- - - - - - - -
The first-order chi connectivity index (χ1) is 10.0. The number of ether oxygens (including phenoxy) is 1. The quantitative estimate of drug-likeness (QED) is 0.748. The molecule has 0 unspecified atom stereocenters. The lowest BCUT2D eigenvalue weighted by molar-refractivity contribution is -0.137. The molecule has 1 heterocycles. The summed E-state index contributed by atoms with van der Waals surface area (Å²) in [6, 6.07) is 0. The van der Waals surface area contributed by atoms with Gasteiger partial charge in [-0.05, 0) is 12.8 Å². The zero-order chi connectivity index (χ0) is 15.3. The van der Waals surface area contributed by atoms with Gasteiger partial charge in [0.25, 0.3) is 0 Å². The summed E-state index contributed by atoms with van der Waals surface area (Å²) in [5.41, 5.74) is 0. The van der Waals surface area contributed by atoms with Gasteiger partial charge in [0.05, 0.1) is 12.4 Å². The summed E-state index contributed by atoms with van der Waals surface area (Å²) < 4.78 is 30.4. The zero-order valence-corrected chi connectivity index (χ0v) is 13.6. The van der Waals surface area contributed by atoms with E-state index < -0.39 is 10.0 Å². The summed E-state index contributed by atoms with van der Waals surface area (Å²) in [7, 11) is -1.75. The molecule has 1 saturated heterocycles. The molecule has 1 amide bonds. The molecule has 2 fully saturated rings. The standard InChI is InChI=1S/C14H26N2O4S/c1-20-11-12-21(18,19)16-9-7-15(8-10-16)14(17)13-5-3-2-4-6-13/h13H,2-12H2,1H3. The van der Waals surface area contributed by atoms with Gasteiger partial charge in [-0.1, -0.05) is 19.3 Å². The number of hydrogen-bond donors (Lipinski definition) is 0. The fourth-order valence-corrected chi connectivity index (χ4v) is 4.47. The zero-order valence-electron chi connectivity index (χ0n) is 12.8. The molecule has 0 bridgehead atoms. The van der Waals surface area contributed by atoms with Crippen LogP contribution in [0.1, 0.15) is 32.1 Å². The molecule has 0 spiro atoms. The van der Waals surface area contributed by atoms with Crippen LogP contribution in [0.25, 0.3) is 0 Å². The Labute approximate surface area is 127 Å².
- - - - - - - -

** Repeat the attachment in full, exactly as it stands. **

The first-order chi connectivity index (χ1) is 10.0. The number of ether oxygens (including phenoxy) is 1. The quantitative estimate of drug-likeness (QED) is 0.748. The molecule has 0 unspecified atom stereocenters. The lowest BCUT2D eigenvalue weighted by molar-refractivity contribution is -0.137. The molecule has 1 heterocycles. The summed E-state index contributed by atoms with van der Waals surface area (Å²) in [6, 6.07) is 0. The van der Waals surface area contributed by atoms with Gasteiger partial charge in [-0.05, 0) is 12.8 Å². The zero-order chi connectivity index (χ0) is 15.3. The van der Waals surface area contributed by atoms with Gasteiger partial charge in [0.25, 0.3) is 0 Å². The summed E-state index contributed by atoms with van der Waals surface area (Å²) in [5.41, 5.74) is 0. The van der Waals surface area contributed by atoms with Gasteiger partial charge in [0.05, 0.1) is 12.4 Å². The summed E-state index contributed by atoms with van der Waals surface area (Å²) < 4.78 is 30.4. The zero-order valence-corrected chi connectivity index (χ0v) is 13.6. The van der Waals surface area contributed by atoms with E-state index < -0.39 is 10.0 Å². The summed E-state index contributed by atoms with van der Waals surface area (Å²) in [7, 11) is -1.75. The molecule has 1 saturated heterocycles. The molecule has 1 amide bonds. The molecule has 2 fully saturated rings. The standard InChI is InChI=1S/C14H26N2O4S/c1-20-11-12-21(18,19)16-9-7-15(8-10-16)14(17)13-5-3-2-4-6-13/h13H,2-12H2,1H3. The van der Waals surface area contributed by atoms with Gasteiger partial charge in [-0.1, -0.05) is 19.3 Å². The number of hydrogen-bond donors (Lipinski definition) is 0. The fourth-order valence-corrected chi connectivity index (χ4v) is 4.47. The zero-order valence-electron chi connectivity index (χ0n) is 12.8. The molecule has 0 bridgehead atoms. The van der Waals surface area contributed by atoms with Crippen LogP contribution in [0.1, 0.15) is 32.1 Å². The molecule has 0 spiro atoms. The van der Waals surface area contributed by atoms with Crippen LogP contribution in [0.25, 0.3) is 0 Å². The Labute approximate surface area is 127 Å².